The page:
A bigger bang: for recent Independence Day celebrations, sponsoring organizations have been requiring pyrotechnics companies to carry higher limits of insurance coverage.
But amid the "oohs and aahs" elicited by the spectacular displays, potential danger lurks.
In 2004, emergency rooms around the United States treated about 9,600 fireworks-related injuries, an increase from 9,300 in 2003 .The majority of injuries resulted in burns, contusions and lacerations, and some even required finger or hand amputations. Fireworks also can be fatal. The U.S. Consumer Product Safety Commission reported that eight people were killed by fireworks accidents in 2004.
While most of those injuries were caused by consumer use of fireworks, there have been some incidents of injury or death to spectators and display operators caused by fireworks displays. In the early '90s, a Central Ohio man died after being hit by shrapnel as he watched an Independence Day display with his family in a community park. In 1997, two fireworks display technicians drowned after an explosion from a display they were triggering on a barge caused them to be thrown from the vessel.
Injuries aren't the only cause of alarm. In 2002, fires started by fireworks caused $26 million in direct property damage to structures, and fireworks-related fires have caused roughly $20 million in property loss to structures per year in inflation-adjusted dollars in the past decade, according to the National Fire Protection Association.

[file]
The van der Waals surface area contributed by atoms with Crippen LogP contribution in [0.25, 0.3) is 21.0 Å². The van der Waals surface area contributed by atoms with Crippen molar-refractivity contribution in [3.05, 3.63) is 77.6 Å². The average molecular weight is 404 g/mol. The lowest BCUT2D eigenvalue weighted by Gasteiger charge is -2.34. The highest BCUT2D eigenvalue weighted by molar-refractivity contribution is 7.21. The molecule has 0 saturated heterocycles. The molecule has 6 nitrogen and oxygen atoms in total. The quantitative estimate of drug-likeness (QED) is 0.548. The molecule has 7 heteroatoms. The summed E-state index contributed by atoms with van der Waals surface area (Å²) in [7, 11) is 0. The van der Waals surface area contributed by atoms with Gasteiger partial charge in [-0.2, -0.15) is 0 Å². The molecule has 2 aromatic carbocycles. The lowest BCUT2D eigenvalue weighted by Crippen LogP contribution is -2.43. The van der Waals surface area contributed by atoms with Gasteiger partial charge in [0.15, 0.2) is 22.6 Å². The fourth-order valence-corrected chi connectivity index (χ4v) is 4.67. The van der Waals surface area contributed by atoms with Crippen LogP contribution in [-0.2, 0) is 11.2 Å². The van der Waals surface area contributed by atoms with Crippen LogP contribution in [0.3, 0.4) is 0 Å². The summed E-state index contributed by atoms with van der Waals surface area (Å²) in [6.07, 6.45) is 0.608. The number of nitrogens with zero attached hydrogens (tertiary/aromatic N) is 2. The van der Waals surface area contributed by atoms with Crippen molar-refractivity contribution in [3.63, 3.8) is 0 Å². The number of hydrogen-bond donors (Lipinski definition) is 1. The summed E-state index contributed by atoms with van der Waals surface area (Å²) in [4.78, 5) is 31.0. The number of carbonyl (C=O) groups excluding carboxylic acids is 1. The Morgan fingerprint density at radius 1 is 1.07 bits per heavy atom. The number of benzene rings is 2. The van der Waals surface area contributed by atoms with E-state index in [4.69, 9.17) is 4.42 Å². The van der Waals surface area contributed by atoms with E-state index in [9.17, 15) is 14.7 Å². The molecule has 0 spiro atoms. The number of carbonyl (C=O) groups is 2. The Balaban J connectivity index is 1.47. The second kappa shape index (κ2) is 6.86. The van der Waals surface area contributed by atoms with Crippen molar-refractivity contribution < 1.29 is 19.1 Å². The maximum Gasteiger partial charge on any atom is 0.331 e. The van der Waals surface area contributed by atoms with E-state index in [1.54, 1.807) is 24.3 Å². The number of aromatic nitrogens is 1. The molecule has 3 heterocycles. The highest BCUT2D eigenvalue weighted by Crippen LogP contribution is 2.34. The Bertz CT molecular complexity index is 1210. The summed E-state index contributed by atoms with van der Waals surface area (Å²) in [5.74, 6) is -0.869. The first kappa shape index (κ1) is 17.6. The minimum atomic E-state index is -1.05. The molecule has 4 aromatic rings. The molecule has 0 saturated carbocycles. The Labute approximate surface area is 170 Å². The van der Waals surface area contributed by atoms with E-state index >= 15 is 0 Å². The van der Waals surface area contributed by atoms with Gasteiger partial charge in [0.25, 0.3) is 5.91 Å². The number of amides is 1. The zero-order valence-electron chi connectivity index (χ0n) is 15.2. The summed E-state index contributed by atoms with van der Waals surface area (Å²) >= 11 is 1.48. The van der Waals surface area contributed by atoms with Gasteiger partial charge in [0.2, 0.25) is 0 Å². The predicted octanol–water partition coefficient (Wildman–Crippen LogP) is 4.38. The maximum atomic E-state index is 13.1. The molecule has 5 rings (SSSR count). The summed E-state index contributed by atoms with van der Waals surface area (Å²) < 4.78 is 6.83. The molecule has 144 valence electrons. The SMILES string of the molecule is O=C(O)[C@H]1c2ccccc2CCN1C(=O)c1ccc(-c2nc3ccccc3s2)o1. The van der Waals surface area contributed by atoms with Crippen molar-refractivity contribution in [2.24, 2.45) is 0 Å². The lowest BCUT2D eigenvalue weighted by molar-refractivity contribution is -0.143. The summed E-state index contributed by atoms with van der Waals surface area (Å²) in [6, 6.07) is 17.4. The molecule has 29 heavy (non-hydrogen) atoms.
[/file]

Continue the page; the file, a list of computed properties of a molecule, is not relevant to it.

Display companies and organizations are taking cover. "Generally they look for fireworks companies to carry display liability [insurance] to protect the audience from bodily injury or property damage," said Debbie Merlino, co-owner of Combined Specialties International, an insurance brokerage for the pyrotechnics industry. The company, an exclusive broker for Lloyd's of London, offers general liability and a property program for the industry, including coverage for special effects, aerial displays, consumers purchasing fireworks, and import and export, on a worldwide basis.
Policies typically protect spectators, while display operators generally am covered through workers' compensation policies, said Eric Treend, an independent agent with Cleveland-based Britton-Gallagher &Associates.
Cities and states have their own requirements about fireworks displays. "Normally they're looking for insurance limits of around $1 million in coverage, while some are looking for higher limits," said Treend. Several states, including Arizona, Delaware, Maine, New Jersey, New York and Rhode Island, have banned the use of fireworks by consumers.
In 1995, Britton-Gallagher &Associates developed a program that includes coverage for displays, wholesalers, retailers, importers and manufacturers. The package addresses all lines of coverage including 1.4G (consumer fireworks) and 1.3G (display or exhibit fireworks) product liability, display liability, premises and stand liability and others, in addition to specially-written pyrotechnics endorsements.
Only a handful of carriers write pyrotechnics insurance in the United States, but the demand continues to grow. Merlino said Combined Specialties writes certificates of insurance during the Fourth of July holiday for between 5,000 and 6,000 displays across the United States each year.
The pyrotechnics industry is regulated by the Bureau of Alcohol, Tobacco and Firearms. Companies am required to follow the National Fire Protection Agency guidelines for transportation, sale and display of 1.3G fireworks, said Merlino.
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|Title Annotation:||The Last Word|
|Comment:||A bigger bang: for recent Independence Day celebrations, sponsoring organizations have been requiring pyrotechnics companies to carry higher limits of insurance coverage.(The Last Word)|
|Date:||Jul 1, 2006|
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